Where Liquidity, Inc. used water as a metaphor to riff on everything from the banking system to environmental crisis, Steyerl has for this project taken inspiration from a quote in Donna Haraway’s A Cyborg Manifesto: “Our best machines are made of sunshine; they are all light and clean because they are nothing but signals.” Counting among its characters a computer programmer and a self-made YouTube star, the work can be expected to exhibit the artist’s familiar DIY charm. It’s a style consistent with an era in which, she says, “almost everyone has access to the tools to shape images to their own desire,” and in which more people are using picture- and video-editing software to create and disseminate images than paint or paper.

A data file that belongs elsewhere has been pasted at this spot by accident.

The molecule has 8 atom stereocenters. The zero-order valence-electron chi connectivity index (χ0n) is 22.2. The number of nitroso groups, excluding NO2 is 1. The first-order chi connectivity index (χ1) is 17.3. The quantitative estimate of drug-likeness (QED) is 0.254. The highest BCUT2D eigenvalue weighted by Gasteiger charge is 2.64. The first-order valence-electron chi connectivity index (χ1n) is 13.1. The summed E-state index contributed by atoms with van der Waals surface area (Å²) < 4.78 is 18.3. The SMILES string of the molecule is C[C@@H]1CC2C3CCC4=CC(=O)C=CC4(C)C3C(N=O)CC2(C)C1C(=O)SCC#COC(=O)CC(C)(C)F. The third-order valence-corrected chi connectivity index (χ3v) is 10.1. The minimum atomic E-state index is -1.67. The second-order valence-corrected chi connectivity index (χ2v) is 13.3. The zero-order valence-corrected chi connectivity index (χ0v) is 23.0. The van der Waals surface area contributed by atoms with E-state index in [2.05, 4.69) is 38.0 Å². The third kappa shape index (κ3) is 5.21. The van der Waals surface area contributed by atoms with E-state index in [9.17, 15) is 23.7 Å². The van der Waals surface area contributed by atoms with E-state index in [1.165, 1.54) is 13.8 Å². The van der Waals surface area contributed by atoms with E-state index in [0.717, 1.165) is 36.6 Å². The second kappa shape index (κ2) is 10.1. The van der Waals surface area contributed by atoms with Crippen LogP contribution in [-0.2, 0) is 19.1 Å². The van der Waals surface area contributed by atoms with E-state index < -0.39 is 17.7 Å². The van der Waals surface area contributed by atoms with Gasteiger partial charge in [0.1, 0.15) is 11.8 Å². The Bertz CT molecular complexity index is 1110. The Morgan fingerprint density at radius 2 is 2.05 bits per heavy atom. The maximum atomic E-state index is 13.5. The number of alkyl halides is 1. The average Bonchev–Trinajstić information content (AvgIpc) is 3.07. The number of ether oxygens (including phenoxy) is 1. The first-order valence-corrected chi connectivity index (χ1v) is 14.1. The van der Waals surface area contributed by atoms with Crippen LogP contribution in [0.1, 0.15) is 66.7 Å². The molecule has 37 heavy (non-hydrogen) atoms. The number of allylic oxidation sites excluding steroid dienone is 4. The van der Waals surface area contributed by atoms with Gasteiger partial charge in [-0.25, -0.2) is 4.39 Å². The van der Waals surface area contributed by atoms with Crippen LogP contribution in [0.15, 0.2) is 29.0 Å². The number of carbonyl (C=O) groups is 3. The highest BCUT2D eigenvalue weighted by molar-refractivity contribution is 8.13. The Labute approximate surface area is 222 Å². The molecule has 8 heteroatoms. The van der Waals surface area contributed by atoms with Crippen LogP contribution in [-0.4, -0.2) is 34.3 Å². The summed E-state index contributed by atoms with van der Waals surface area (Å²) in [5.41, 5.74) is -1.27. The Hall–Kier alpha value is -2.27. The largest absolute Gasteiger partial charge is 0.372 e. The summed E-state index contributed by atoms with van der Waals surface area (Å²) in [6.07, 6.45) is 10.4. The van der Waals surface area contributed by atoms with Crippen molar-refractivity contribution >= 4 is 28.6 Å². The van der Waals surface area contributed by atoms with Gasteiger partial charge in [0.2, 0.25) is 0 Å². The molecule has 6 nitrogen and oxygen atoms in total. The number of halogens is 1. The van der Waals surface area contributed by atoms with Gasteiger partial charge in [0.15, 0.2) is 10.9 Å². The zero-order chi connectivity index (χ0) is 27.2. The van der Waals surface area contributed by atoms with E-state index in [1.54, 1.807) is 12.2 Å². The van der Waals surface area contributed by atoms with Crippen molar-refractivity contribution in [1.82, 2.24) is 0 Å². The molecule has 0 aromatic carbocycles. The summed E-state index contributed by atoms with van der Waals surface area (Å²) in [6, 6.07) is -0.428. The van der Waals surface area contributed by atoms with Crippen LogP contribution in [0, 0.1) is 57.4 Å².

Steyerl plans to use the EYE Prize to realize a new film after Venice, its £25,000 a substantial fillip for an artist whose resolutely uncommercial practice has “always depended on the salary I receive as a teacher.” Her essays are foundational texts for the emerging generation of so-called post-internet artists. Yet she is eager to stress that her art does more than merely illustrate the ideas she expresses in her writing. “The writer is a plumber, the artist is a baker,” she tells me. “The writer is trying to put things together, mechanically, to find connections.” And the artist, I ask? “The artist … inflates things!” Steyerl laughs delightedly at the suggestion, and concedes that she might need to refine the analogy. The “unexpected,” she elaborates, is to be cherished in a work of art, if not in one’s plumbing.